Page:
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Trump administration backed Oracle in Supreme Court fight with Google

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  • Oracle and Google are scheduled to face off before the US Supreme Court on March 24. 
  • The 10-year-old dispute is based on Oracle’s claim that Google stole a key component of its Java technology to build the Android operating system.
  • Google rejects the charge, saying Oracle cannot copyright the code — known as APIs, or application programming interfaces — which allows programs to talk to each other.
  • The Trump administration, through Solicitor General Noel Francisco, argues that Google is using an “idiosyncratic approach.”
  • Roughly two dozen other groups, including The Motion Picture Association and the Recording Industry Association of America, have also filed “amicus” briefs backing Oracle. 
  • The groups have put forward a range of different arguments and legal theories to make the case against Google.
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It was Oracle’s turn this week to tout the groups and personalities that are rallying around its upcoming Supreme Court showdown with Google.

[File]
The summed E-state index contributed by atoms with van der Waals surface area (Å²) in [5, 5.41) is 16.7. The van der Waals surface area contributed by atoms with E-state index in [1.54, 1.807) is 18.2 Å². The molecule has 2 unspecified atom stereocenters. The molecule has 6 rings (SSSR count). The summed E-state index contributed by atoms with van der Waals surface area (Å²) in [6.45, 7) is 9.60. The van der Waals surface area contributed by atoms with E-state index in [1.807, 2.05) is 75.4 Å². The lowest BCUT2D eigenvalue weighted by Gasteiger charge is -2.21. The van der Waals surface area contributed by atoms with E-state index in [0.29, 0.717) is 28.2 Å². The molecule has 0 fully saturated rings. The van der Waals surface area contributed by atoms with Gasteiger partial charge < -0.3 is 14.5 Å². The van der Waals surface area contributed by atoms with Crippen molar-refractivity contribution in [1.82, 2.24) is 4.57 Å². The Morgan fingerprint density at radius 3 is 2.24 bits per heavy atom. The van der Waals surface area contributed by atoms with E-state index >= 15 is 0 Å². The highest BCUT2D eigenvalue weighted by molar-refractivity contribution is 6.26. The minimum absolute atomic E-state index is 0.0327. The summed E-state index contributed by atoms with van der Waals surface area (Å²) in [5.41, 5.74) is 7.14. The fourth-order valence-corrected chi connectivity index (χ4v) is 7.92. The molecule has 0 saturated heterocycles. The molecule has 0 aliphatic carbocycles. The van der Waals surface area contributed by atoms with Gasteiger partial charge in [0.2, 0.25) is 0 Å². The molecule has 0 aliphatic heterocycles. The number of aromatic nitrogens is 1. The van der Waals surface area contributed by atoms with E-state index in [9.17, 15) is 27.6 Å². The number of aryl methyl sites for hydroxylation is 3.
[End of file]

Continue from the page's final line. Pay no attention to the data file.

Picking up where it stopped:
The tech giant’s endorsers included a heavy hitter: the Trump administration.

More than two dozen parties filed Supreme Court declarations, known as “amicus briefs,” endorsing Oracle’s position in the legal brawl.  The tech giant got a big boost from the White House with the endorsement of Solicitor General Noel Francisco, a Trump appointee.

The Trump administration endorsement became controversial. Francisco filed his brief the same day Oracle founder Larry Ellison  held a fundraising dinner for Trump in Southern California, which sparked an employee protest at Oracle. 

Oracle also won the support of the Recording Industry Association of America, the Songwriters Guild, and the News Media Alliance, as well as major tech figures, such as Joe Tucci, the former CEO of EMC and Scott McNealy, the former CEO and cofounder of Sun Microsystems, which created Java and which was acquired by Oracle in 2010.

The dispute is based on Oracle’s claim that Google stole a key component of its Java technology to build the Android operating system. Google rejects the charge, saying Oracle cannot copyright the code — known as APIs, or application programming interfaces — which allows programs to talk to each other. 

The two companies are scheduled to face off before the Supreme Court on March 24.

Here are all the different groups supporting Oracle as it goes to the Supreme Court, and here’s why they think Google must be stopped.

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